Apart from Roma music, relatively little research has been conducted on Roma culture and art. The proposals for action concerning Roma art and culture are primarily based on the idea of ensuring availability and accessibility of and inclusion in arts and cultural services among the ordinary Roma population. Roma would also like to present Roma culture to other population groups at various art and cultural institutions. Therefore opportunities for art and cultural leisure activities must be improved and artistically talented Roma children and youth must be supported and encouraged in contexts such as basic education in arts. Roma access to general arts and cultural services should be promoted through a variety of means, which in turn necessitates an understanding of the barriers to Roma participation and knowledge of their interests.

The Finnish Broadcasting Company YLE produces the weekly Romani Mirits radio programme which includes news in the Romani language.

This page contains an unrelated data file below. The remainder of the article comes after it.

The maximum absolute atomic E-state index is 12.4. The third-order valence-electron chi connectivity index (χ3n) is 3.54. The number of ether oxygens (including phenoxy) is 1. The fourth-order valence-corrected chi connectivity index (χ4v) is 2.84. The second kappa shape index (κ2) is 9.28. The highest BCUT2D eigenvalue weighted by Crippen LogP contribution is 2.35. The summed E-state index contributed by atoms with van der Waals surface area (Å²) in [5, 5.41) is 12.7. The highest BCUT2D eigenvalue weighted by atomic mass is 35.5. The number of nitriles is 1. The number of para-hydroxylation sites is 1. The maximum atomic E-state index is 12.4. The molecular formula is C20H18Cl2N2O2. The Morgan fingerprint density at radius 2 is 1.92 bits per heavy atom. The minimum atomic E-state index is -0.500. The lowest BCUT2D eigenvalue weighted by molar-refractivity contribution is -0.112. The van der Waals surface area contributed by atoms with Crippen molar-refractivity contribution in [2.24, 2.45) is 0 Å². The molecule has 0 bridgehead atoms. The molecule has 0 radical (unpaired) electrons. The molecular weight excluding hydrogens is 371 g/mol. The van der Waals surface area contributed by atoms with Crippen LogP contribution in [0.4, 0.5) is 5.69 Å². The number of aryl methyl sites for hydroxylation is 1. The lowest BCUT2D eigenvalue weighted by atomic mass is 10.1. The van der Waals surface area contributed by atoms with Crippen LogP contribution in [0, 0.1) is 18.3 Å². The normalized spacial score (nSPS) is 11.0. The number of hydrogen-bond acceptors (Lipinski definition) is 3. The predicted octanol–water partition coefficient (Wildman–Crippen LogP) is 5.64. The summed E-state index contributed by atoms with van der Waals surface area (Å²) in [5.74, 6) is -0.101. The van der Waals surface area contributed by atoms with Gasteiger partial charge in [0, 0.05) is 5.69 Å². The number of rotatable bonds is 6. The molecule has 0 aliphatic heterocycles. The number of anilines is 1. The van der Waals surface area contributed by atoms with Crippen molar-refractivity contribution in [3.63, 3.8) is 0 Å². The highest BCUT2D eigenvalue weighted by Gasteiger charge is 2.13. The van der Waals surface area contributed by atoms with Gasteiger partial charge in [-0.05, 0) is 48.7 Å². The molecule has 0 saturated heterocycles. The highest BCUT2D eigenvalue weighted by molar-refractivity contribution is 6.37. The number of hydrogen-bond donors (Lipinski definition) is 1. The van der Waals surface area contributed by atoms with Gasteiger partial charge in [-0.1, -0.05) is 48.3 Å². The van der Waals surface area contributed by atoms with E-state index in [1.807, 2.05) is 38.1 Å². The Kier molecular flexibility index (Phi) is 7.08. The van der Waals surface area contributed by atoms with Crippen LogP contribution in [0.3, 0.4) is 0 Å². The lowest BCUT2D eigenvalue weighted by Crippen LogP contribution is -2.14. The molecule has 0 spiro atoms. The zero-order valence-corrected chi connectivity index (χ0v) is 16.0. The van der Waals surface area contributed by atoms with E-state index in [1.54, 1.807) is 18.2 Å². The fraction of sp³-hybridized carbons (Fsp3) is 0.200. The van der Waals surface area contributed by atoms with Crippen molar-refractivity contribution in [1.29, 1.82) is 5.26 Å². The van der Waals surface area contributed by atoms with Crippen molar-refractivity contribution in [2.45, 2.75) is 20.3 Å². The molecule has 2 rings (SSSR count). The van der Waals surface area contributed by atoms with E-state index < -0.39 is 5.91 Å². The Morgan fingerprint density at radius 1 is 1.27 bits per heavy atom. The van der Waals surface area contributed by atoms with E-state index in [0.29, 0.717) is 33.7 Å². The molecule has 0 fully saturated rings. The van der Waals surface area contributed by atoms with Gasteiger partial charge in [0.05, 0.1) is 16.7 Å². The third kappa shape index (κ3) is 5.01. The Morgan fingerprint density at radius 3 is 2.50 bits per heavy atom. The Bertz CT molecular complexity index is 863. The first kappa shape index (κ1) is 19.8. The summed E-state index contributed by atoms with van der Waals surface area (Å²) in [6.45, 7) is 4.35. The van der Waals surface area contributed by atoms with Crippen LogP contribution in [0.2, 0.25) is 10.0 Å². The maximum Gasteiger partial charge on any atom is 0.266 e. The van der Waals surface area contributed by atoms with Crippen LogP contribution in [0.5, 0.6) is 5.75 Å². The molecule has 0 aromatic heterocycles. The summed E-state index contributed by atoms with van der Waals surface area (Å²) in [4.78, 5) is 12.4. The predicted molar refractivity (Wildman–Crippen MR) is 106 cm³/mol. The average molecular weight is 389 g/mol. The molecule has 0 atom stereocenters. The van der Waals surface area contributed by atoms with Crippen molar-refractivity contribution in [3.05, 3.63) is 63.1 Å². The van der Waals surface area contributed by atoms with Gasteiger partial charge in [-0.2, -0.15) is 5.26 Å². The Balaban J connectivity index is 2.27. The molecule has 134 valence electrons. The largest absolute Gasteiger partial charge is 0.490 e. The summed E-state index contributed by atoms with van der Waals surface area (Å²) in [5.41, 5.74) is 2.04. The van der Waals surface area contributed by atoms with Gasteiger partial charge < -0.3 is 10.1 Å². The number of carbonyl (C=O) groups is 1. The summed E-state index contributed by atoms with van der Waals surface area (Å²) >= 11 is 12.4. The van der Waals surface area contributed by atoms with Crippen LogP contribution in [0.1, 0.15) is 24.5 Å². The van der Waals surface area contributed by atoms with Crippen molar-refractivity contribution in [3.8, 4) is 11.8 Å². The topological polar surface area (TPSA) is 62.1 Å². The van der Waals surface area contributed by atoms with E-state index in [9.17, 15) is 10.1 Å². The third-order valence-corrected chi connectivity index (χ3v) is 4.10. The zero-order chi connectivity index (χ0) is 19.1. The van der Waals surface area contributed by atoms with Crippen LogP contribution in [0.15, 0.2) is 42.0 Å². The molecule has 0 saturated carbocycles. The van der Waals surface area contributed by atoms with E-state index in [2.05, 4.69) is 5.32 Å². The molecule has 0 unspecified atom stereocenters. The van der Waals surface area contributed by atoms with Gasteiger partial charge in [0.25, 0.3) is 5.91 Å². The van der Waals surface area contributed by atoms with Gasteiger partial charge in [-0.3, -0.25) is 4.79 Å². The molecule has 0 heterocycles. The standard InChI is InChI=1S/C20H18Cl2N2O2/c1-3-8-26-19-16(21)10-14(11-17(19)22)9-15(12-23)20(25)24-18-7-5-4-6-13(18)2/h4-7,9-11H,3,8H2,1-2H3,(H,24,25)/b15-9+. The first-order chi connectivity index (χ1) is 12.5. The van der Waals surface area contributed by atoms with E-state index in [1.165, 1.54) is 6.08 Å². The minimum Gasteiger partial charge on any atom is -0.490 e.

Empowerment of Roma organisations

A key objective of the National Roma Policy is to include and activate Roma to advocate locally on their own issues as well as to act at the regional and civil society organisation (CSO) levels. The aim is to create new avenues of influence for Roma in matters concerning them. Societal empowerment is manifested in active citizenship and participation of Roma of various ages in general-interest activities benefitting the entire society, such as CSO work, and visible as a commitment to advancing matters relating to one’s own community through means including civic engagement or politics. A case in point is the establishment of the Roma Youth Council in the Helsinki Metropolitan Area in 2015.